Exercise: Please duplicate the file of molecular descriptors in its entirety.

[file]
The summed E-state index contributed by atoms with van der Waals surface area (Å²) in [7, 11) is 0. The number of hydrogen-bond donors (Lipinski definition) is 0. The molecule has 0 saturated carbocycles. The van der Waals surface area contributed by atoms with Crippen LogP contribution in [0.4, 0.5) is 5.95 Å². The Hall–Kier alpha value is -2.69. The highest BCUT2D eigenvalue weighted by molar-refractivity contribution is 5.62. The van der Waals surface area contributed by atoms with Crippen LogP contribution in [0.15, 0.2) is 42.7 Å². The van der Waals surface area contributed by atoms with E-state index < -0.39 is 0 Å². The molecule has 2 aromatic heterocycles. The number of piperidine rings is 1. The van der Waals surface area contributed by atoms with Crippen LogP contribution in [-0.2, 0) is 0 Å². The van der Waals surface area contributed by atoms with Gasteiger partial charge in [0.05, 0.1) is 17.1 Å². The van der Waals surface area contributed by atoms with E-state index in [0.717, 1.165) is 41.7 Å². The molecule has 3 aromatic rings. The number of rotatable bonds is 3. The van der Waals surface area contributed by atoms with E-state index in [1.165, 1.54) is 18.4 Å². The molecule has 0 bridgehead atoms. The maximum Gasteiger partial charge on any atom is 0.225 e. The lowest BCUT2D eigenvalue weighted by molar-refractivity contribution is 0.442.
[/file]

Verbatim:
The summed E-state index contributed by atoms with van der Waals surface area (Å²) in [7, 11) is 0. The number of hydrogen-bond donors (Lipinski definition) is 0. The molecule has 0 saturated carbocycles. The van der Waals surface area contributed by atoms with Crippen LogP contribution in [0.4, 0.5) is 5.95 Å². The Hall–Kier alpha value is -2.69. The highest BCUT2D eigenvalue weighted by molar-refractivity contribution is 5.62. The van der Waals surface area contributed by atoms with Crippen LogP contribution in [0.15, 0.2) is 42.7 Å². The van der Waals surface area contributed by atoms with E-state index < -0.39 is 0 Å². The molecule has 2 aromatic heterocycles. The number of piperidine rings is 1. The van der Waals surface area contributed by atoms with Crippen LogP contribution in [-0.2, 0) is 0 Å². The van der Waals surface area contributed by atoms with Gasteiger partial charge in [0.05, 0.1) is 17.1 Å². The van der Waals surface area contributed by atoms with E-state index in [0.717, 1.165) is 41.7 Å². The molecule has 3 aromatic rings. The number of rotatable bonds is 3. The van der Waals surface area contributed by atoms with E-state index in [1.165, 1.54) is 18.4 Å². The molecule has 0 bridgehead atoms. The maximum Gasteiger partial charge on any atom is 0.225 e. The lowest BCUT2D eigenvalue weighted by molar-refractivity contribution is 0.442.